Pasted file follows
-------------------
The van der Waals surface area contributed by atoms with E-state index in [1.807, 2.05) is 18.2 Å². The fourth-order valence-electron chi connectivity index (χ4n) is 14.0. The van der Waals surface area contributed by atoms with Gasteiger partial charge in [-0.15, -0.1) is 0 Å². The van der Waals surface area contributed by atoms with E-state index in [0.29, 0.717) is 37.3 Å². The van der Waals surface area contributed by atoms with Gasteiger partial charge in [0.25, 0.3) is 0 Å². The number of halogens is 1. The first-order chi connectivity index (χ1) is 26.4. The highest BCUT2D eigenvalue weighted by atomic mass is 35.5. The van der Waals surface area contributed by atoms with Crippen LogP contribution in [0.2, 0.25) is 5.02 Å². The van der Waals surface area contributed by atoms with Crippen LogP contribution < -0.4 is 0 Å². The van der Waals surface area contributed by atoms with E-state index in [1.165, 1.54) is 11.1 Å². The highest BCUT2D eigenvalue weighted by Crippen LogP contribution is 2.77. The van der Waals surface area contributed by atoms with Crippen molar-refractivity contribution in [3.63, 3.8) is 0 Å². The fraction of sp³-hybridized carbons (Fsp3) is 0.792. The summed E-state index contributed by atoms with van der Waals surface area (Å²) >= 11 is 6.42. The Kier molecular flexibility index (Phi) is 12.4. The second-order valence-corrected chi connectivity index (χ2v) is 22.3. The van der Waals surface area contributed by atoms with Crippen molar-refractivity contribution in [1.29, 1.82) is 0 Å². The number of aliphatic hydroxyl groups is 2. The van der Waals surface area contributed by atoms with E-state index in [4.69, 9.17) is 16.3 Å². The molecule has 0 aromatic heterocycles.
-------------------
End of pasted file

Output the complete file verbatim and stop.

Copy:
The van der Waals surface area contributed by atoms with E-state index in [1.807, 2.05) is 18.2 Å². The fourth-order valence-electron chi connectivity index (χ4n) is 14.0. The van der Waals surface area contributed by atoms with Gasteiger partial charge in [-0.15, -0.1) is 0 Å². The van der Waals surface area contributed by atoms with E-state index in [0.29, 0.717) is 37.3 Å². The van der Waals surface area contributed by atoms with Gasteiger partial charge in [0.25, 0.3) is 0 Å². The number of halogens is 1. The first-order chi connectivity index (χ1) is 26.4. The highest BCUT2D eigenvalue weighted by atomic mass is 35.5. The van der Waals surface area contributed by atoms with Crippen LogP contribution in [0.2, 0.25) is 5.02 Å². The van der Waals surface area contributed by atoms with Crippen LogP contribution < -0.4 is 0 Å². The van der Waals surface area contributed by atoms with E-state index in [1.165, 1.54) is 11.1 Å². The highest BCUT2D eigenvalue weighted by Crippen LogP contribution is 2.77. The van der Waals surface area contributed by atoms with Crippen molar-refractivity contribution in [3.63, 3.8) is 0 Å². The fraction of sp³-hybridized carbons (Fsp3) is 0.792. The summed E-state index contributed by atoms with van der Waals surface area (Å²) >= 11 is 6.42. The Kier molecular flexibility index (Phi) is 12.4. The second-order valence-corrected chi connectivity index (χ2v) is 22.3. The van der Waals surface area contributed by atoms with Crippen molar-refractivity contribution in [1.29, 1.82) is 0 Å². The number of aliphatic hydroxyl groups is 2. The van der Waals surface area contributed by atoms with E-state index in [4.69, 9.17) is 16.3 Å². The molecule has 0 aromatic heterocycles.